Posted on November 5, 2013

VIDEO: Oakland Power Plant Cleanup Puts Focus on Environment, Community Involvement

OAKLAND – In what is now Jack London Square, the Oakland Power Plant went into operation in 1888. PG&E took ownership of the facility when the company was formed in 1905 and operated it until 1998. Today, the plant is owned by Dynegy.

PG&E recently completed a four-month environmental cleanup project at the plant site. The project was an example of PG&E’s commitment to cleaning up its historic properties. More than 2,000 tons of soil contaminated with petroleum products was removed under the supervision of PG&E’s regulators.

The Oakland Power Plant first went into operation in 1880s.

“Safety is the No. 1 priority for this project,” said Carol Yamane, PG&E’s project manager. “On this project we conduct morning safety meetings with our workers. For the public we pass out flyers we conduct air monitoring everyday on the project.”

That focus on safety extended to PG&E’s contractors and subcontractors. And besides making sure that the cleanup was environmentally sound, PG&E wanted to be a good neighbor, too.

That was important to Justin Tascheck, the wharfinger with the Port of Oakland.

“They had a plan and it was permitted to work during a certain amount of hours Monday thru Friday and they really stuck to that,” he said. “Anything that came up they addressed immediately, they even went so far as to have a misting system, sanitization deodorizer system so that was greatly appreciated.”

During the project, PG&E and its contractors spent about $250,000 on local supplies and services. This includes restaurants and other food vendors and nearby hotels. PG&E also worked with a non-profit, CiviCorps, to employ some local residents. CiviCorps is the only accredited high school job-training program in the East Bay for young people between the ages of 18-24.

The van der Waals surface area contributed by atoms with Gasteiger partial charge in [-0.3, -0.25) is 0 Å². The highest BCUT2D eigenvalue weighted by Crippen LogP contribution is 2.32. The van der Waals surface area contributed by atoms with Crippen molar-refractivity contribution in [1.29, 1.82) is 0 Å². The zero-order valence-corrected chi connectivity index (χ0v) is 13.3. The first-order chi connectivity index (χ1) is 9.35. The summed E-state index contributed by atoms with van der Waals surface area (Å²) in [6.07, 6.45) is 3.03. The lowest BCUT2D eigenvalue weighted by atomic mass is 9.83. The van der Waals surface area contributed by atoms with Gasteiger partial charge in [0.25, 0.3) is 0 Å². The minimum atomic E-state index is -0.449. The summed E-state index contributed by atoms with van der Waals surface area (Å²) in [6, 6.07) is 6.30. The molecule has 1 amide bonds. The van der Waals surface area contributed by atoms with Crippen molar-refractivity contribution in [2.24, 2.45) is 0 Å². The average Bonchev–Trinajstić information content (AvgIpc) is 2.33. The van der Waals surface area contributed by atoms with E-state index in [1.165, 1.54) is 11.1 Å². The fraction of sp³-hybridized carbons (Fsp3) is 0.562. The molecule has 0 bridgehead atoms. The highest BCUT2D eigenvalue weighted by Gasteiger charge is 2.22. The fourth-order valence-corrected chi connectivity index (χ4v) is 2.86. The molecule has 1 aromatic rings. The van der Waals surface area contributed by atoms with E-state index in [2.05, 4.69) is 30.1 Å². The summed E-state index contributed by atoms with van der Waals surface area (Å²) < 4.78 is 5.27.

The four-month project included making some local hires through CiviCorps.

The program provides real life job training, said Alan Lessik, executive director of CiviCorps.

Reshawn Dunn, a CiviCorps student, benefitted from the project.

“You get to learn different types of trades here,” Dunn said. “You can work the shovel, work the excavator, work foam units, learn how to mix the foam, do grout plugs. I met some people here that really helped me out…like how to open up and just talk to people.”

As the project concluded, PG&E earned praised from an Oakland City Council member.

“I’m really grateful that PG&E took seriously the concerns of this community, and exercised due diligence as a good corporate partner here,” said Lynette Gibson-McElhaney. “We didn’t receive a single complaint in the four months.”

She added, “The regular communications, the weekly communications keeping folks abreast of what was going on. The engineering excellence that allowed you to remediate the harm to the environment, as well as keep down odors, and the things that impacted the businesses and residents of the Jack London district were phenomenal. I think what I’m most impressed with is the local hire provision. … It’s the kind of leadership we need more of from our corporate partners here. Good citizenship that gives back, and I’m just really pleased that you all took it seriously, and you did it so well.”

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"PG&E" refers to Pacific Gas and Electric Company, a subsidiary of PG&E Corporation.
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